What is sleep apnea?
Sleep apnea refers to a disorder in which breathing is interrupted repeatedly during sleep. A person suffering from sleep apnea often snores loudly and even stops breathing while sleeping.
There are mainly two types of sleep apnea:
- Obstructive sleep apnea: In this type of sleep apnea, breathing is interrupted by blockage of airflow. It usually happens when throat muscles collapse during sleep.
- Central sleep apnea: In this case, the brain fails to send proper signals to muscles that control breathing.
Sleep Apnea Symptoms
Sleep apnea can drastically affect the sleep pattern and eventually create difficulties during day time. Below are some of the most common sleep apnea symptoms that people experience:
- Loud snoring
- Soar and dry throat upon waking
- Morning headaches
- Chocking sensation during the sleep
- Lack of energy in the day
- Mood changes, forgetfulness
- Trouble in breathing during sleep
- Excessive daytime sleep
- Decreased sexual desire or sexual dysfunction
Who is at Risk?
Sleep apnea can happen to anyone, even children. Some of the common sleep apnea risk factors that increase your risk are as follows:
- Being overweight as the fat deposits around the neck can obstruct breathing
- Having thicker necks as it might have narrower airways
- Being over age 40 is another common reason for sleep apnea
- Having large nostrils or tongue
- A family history of sleep apnea
- Having a small jaw bone
- Being male as they are three times more likely to have sleep apnea than a female
- Experiencing nasal obstruction due to allergies or sinus problem
Sleep Apnea Causes
There are various sleep apnea causes that can contribute to blockage of the airway:
- Muscular Changes: In some people, the muscles that keep the airway open relax along with tongue.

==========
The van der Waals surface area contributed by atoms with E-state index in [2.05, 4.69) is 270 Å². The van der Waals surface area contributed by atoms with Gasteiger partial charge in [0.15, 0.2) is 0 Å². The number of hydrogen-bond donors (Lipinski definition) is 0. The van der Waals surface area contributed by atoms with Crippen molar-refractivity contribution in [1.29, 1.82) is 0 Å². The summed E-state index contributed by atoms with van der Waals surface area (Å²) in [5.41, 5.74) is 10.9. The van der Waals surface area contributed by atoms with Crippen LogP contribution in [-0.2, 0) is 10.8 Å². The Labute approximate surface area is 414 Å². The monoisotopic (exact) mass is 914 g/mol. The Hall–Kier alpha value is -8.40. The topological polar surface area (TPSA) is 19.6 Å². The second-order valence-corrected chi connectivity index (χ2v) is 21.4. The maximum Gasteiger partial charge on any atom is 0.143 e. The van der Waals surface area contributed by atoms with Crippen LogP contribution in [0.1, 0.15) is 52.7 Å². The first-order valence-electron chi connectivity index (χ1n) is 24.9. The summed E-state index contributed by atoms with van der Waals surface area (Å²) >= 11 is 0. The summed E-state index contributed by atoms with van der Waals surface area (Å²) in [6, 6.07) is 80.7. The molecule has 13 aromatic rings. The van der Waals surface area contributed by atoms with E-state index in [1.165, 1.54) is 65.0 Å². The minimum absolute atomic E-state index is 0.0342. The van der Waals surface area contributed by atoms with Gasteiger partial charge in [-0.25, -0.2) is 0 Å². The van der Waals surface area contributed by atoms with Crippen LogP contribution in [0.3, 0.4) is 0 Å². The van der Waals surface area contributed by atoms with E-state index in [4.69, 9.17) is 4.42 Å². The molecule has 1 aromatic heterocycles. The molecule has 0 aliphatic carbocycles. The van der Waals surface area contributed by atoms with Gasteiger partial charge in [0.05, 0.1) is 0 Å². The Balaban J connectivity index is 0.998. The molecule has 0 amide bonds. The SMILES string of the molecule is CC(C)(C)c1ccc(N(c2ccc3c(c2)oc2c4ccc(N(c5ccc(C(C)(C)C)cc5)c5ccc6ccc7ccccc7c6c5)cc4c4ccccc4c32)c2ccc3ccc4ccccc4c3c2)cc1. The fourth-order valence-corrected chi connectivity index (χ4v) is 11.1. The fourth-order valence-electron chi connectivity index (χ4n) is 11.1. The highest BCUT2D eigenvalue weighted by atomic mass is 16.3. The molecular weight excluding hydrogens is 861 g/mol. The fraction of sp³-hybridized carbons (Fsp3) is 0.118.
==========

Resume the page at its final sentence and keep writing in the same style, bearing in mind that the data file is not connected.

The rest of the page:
- Physical Obstructions: A thick neck or excessive fat storage around the airway may restrict the airflow. This can lead to snoring, a common symptom of sleep apnea.
- Brain function: In central sleep apnea, the brain does not function properly. This can be linked to an underlying condition such as heart failure, or neuromuscular diseases like amyotrophic lateral sclerosis (ALS, Lou Gehrig’s disease.
How Is Sleep Apnea Diagnosed?
For a sleep apnea diagnosis, the doctor will follow an easy process:
- First, the doctor evaluates the signs and symptoms along with the sleep history. Family members or the person who shares your bed can provide the details.
- Then you will be asked to take a sleep apnea test known as a polysomnogram. This can be done either at home or sleep disorder center. The test records your sleep pattern and physical activities to determine whether you have sleep apnea or not.
- The doctor may further conduct simple tests like EEG, EOG, EMG, ECG to record your body movements while sleeping.
How Is Sleep Apnea Treated?
Sleep apnea treatment varies from person to person. In milder cases, the doctor may recommend changes in lifestyle such as quitting smoking or exercises.
In case the symptoms are moderate to severe, there are various sleep apnea treatments available:
- Breathing appliances: Doctors may suggest the use of breathing appliances such as Continuous Positive Airflow Pressure (CPAP), Expiratory positive airway pressure (EPAP), Bilevel positive airway pressure (BiPAP or BPAP) or Adaptive servo-ventilation (ASV) to ensure that the airways remain open and you can experience proper breathing during sleep.
- Surgery: One of the most common types of surgery used for sleep apnea is Uvulopalatopharyngoplasty (UPPP). This involves the removal of extra tissues from the back of the throat to avoid any obstruction.
Sleep apnea cure is not restricted to surgery and medical devices. You must consider a sleep apnea doctor who combines therapies with lifestyle changes.
Here at Care. Fit, we ensure that you get the best consultation from a qualified healthcare specialist. From ENT to Neurology, we provide a range of healthcare services. You just need to check our app or website to book an online consultation.
How Can Sleep Apnea Be Prevented?
For sleep apnea prevention, you can make some lifestyle changes such as:
- Eat healthy diets
- Avoid taking sleeping pills before bed
- Reduce weight
- Perform regular exercise
- Quit smoking as it increases swelling in the upper airway and causes obstruction in breathing
- Avoid alcohol before sleeping
- Change sleep positions for improved breathing